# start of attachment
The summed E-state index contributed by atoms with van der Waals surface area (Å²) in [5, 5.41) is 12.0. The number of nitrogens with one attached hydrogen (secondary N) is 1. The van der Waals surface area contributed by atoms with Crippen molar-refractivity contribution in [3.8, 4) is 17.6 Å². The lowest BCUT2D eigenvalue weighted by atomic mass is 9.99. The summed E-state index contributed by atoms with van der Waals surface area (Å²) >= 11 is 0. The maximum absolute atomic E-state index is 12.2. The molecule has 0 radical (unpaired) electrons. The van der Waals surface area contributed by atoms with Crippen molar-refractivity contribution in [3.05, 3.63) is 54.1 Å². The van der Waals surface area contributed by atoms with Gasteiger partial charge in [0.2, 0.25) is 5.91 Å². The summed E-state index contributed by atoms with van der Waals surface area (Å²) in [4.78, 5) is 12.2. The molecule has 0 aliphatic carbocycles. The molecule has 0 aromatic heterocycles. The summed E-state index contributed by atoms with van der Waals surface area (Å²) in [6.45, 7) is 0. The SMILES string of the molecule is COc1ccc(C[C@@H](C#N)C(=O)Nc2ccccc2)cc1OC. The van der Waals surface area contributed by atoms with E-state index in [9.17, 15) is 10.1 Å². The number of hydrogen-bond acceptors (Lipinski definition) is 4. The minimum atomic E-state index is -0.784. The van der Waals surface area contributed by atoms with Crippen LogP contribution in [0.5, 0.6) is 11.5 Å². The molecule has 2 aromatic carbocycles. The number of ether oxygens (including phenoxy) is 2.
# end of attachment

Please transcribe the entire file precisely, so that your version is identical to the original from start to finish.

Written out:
The summed E-state index contributed by atoms with van der Waals surface area (Å²) in [5, 5.41) is 12.0. The number of nitrogens with one attached hydrogen (secondary N) is 1. The van der Waals surface area contributed by atoms with Crippen molar-refractivity contribution in [3.8, 4) is 17.6 Å². The lowest BCUT2D eigenvalue weighted by atomic mass is 9.99. The summed E-state index contributed by atoms with van der Waals surface area (Å²) >= 11 is 0. The maximum absolute atomic E-state index is 12.2. The molecule has 0 radical (unpaired) electrons. The van der Waals surface area contributed by atoms with Crippen molar-refractivity contribution in [3.05, 3.63) is 54.1 Å². The van der Waals surface area contributed by atoms with Gasteiger partial charge in [0.2, 0.25) is 5.91 Å². The summed E-state index contributed by atoms with van der Waals surface area (Å²) in [4.78, 5) is 12.2. The molecule has 0 aliphatic carbocycles. The molecule has 0 aromatic heterocycles. The summed E-state index contributed by atoms with van der Waals surface area (Å²) in [6.45, 7) is 0. The SMILES string of the molecule is COc1ccc(C[C@@H](C#N)C(=O)Nc2ccccc2)cc1OC. The van der Waals surface area contributed by atoms with E-state index in [9.17, 15) is 10.1 Å². The number of hydrogen-bond acceptors (Lipinski definition) is 4. The minimum atomic E-state index is -0.784. The van der Waals surface area contributed by atoms with Crippen LogP contribution in [0.5, 0.6) is 11.5 Å². The molecule has 2 aromatic carbocycles. The number of ether oxygens (including phenoxy) is 2.